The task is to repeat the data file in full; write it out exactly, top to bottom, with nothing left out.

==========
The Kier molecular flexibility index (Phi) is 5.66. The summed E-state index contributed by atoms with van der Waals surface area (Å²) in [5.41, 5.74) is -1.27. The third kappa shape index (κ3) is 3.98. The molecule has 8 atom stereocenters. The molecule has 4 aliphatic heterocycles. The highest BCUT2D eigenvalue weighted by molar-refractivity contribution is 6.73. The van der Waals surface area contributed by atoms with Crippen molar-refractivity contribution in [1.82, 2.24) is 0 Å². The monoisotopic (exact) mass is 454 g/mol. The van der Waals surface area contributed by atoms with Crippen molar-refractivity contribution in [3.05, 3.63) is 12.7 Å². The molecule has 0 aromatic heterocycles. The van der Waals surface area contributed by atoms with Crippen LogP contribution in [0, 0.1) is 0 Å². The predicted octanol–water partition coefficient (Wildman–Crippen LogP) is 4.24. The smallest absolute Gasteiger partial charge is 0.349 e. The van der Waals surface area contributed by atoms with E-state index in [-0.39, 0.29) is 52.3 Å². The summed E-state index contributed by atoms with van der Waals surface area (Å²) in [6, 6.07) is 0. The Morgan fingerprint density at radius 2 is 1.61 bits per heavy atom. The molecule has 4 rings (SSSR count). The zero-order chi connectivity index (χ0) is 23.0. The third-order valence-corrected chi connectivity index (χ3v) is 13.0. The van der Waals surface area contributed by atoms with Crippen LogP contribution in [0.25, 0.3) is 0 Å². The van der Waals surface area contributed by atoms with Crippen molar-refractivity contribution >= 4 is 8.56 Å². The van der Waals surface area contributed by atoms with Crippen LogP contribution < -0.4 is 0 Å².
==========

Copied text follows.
The Kier molecular flexibility index (Phi) is 5.66. The summed E-state index contributed by atoms with van der Waals surface area (Å²) in [5.41, 5.74) is -1.27. The third kappa shape index (κ3) is 3.98. The molecule has 8 atom stereocenters. The molecule has 4 aliphatic heterocycles. The highest BCUT2D eigenvalue weighted by molar-refractivity contribution is 6.73. The van der Waals surface area contributed by atoms with Crippen molar-refractivity contribution in [1.82, 2.24) is 0 Å². The monoisotopic (exact) mass is 454 g/mol. The van der Waals surface area contributed by atoms with Crippen molar-refractivity contribution in [3.05, 3.63) is 12.7 Å². The molecule has 0 aromatic heterocycles. The van der Waals surface area contributed by atoms with Crippen LogP contribution in [0, 0.1) is 0 Å². The predicted octanol–water partition coefficient (Wildman–Crippen LogP) is 4.24. The smallest absolute Gasteiger partial charge is 0.349 e. The van der Waals surface area contributed by atoms with E-state index in [-0.39, 0.29) is 52.3 Å². The summed E-state index contributed by atoms with van der Waals surface area (Å²) in [6, 6.07) is 0. The Morgan fingerprint density at radius 2 is 1.61 bits per heavy atom. The molecule has 4 rings (SSSR count). The zero-order chi connectivity index (χ0) is 23.0. The third-order valence-corrected chi connectivity index (χ3v) is 13.0. The van der Waals surface area contributed by atoms with Crippen LogP contribution in [0.25, 0.3) is 0 Å². The van der Waals surface area contributed by atoms with Crippen molar-refractivity contribution >= 4 is 8.56 Å². The van der Waals surface area contributed by atoms with Crippen LogP contribution < -0.4 is 0 Å².